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Figure 1: 5EU, Total and Diagnosed Prevalent Cases of CKD Stages I–III, Men and Women, Ages ≥20 Years, 2016. Credit: GlobalData.

Chronic kidney disease (CKD) is a significant cause of morbidity and diminished quality of life for individuals with the disease. GlobalData epidemiologists analysed CKD epidemiology trends and found that the UK has the highest rate of diagnosis for early-stage CKD out of the five major European markets (5EU: France, Germany, Italy, Spain, and UK).

CKD, also known as chronic renal disease, is an asymptomatic, long-term condition that damages the kidneys and leads to the loss of kidney function over time. As the disease progresses, the symptoms worsen, eventually leading to kidney failure. CKD is classified into five distinct classes depending on the level of impairment to normal kidney function, with the later stages signifying the worst kidney damage, and stage 5 considered to be end-stage renal disease.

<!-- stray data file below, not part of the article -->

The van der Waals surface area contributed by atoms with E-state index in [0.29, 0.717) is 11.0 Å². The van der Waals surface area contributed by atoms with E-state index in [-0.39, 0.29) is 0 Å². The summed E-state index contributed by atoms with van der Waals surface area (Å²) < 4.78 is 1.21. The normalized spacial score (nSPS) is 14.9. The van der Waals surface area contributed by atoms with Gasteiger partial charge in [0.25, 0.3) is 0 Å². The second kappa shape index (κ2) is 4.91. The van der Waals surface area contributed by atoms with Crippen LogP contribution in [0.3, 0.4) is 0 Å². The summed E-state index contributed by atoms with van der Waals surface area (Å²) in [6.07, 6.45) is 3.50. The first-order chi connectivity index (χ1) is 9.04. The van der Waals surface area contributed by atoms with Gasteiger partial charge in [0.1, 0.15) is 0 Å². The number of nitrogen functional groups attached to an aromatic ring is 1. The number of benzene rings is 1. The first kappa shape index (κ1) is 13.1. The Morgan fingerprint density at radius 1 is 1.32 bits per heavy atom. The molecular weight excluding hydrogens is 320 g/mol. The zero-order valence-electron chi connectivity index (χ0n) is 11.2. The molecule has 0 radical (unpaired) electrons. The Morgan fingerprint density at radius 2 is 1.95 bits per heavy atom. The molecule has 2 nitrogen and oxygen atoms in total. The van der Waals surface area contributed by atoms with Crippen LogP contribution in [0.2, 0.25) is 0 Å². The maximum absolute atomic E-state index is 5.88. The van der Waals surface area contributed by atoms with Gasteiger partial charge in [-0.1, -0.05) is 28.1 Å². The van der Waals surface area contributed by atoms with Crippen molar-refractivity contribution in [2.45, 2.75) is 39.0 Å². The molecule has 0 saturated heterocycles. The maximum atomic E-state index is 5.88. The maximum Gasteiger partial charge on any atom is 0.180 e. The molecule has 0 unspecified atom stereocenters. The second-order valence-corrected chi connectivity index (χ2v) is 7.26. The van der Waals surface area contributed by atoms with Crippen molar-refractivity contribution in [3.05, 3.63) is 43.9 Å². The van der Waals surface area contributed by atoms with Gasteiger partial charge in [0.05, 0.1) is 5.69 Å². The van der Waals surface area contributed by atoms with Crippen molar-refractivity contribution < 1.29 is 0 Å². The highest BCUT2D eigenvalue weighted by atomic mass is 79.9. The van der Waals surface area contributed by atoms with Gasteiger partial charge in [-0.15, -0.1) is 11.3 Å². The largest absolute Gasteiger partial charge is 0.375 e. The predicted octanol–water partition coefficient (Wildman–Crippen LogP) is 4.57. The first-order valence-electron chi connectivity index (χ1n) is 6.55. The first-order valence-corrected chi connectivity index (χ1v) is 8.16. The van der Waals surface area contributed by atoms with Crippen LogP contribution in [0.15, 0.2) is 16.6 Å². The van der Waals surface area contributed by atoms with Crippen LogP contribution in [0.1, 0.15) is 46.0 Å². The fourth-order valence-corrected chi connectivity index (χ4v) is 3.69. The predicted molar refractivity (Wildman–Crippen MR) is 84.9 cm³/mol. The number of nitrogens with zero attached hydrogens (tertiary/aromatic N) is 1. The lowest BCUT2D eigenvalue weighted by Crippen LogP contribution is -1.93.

GlobalData epidemiologists forecast that there were 43,236,031 total cases of CKD stage I-III in the 5EU, in 2016, of which only 16,280,379 (37.65%) were diagnosed. The UK accounted for 18,703,816 of the total prevalent cases, in 2016, of which 13,095,993 (70.02%) were diagnosed. CKD often goes undiagnosed in the earliest stages, as kidney function impairment and the associated symptoms are minimal. This creates a significant healthcare challenge that should be addressed in order to prevent end-stage renal disease through improved diagnosis and treatment of early-stage CKD.